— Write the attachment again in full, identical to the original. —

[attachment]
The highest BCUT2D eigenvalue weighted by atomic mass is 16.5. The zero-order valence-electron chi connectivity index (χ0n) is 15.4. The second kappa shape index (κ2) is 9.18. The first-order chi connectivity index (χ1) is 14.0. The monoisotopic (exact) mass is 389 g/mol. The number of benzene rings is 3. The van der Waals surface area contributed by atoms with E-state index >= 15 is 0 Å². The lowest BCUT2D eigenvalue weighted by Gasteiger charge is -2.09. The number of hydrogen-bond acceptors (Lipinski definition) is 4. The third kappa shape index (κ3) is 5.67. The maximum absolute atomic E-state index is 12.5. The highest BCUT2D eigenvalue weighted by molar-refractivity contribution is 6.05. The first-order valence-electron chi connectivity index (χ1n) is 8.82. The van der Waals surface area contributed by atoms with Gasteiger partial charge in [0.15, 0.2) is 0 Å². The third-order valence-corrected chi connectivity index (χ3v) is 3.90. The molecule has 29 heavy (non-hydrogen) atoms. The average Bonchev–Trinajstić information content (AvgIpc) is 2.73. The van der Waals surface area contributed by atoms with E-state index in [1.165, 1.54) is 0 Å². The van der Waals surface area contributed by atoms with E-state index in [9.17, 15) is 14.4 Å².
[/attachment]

The highest BCUT2D eigenvalue weighted by atomic mass is 16.5. The zero-order valence-electron chi connectivity index (χ0n) is 15.4. The second kappa shape index (κ2) is 9.18. The first-order chi connectivity index (χ1) is 14.0. The monoisotopic (exact) mass is 389 g/mol. The number of benzene rings is 3. The van der Waals surface area contributed by atoms with E-state index >= 15 is 0 Å². The lowest BCUT2D eigenvalue weighted by Gasteiger charge is -2.09. The number of hydrogen-bond acceptors (Lipinski definition) is 4. The third kappa shape index (κ3) is 5.67. The maximum absolute atomic E-state index is 12.5. The highest BCUT2D eigenvalue weighted by molar-refractivity contribution is 6.05. The first-order valence-electron chi connectivity index (χ1n) is 8.82. The van der Waals surface area contributed by atoms with Gasteiger partial charge in [0.15, 0.2) is 0 Å². The third-order valence-corrected chi connectivity index (χ3v) is 3.90. The molecule has 29 heavy (non-hydrogen) atoms. The average Bonchev–Trinajstić information content (AvgIpc) is 2.73. The van der Waals surface area contributed by atoms with E-state index in [1.165, 1.54) is 0 Å². The van der Waals surface area contributed by atoms with E-state index in [9.17, 15) is 14.4 Å².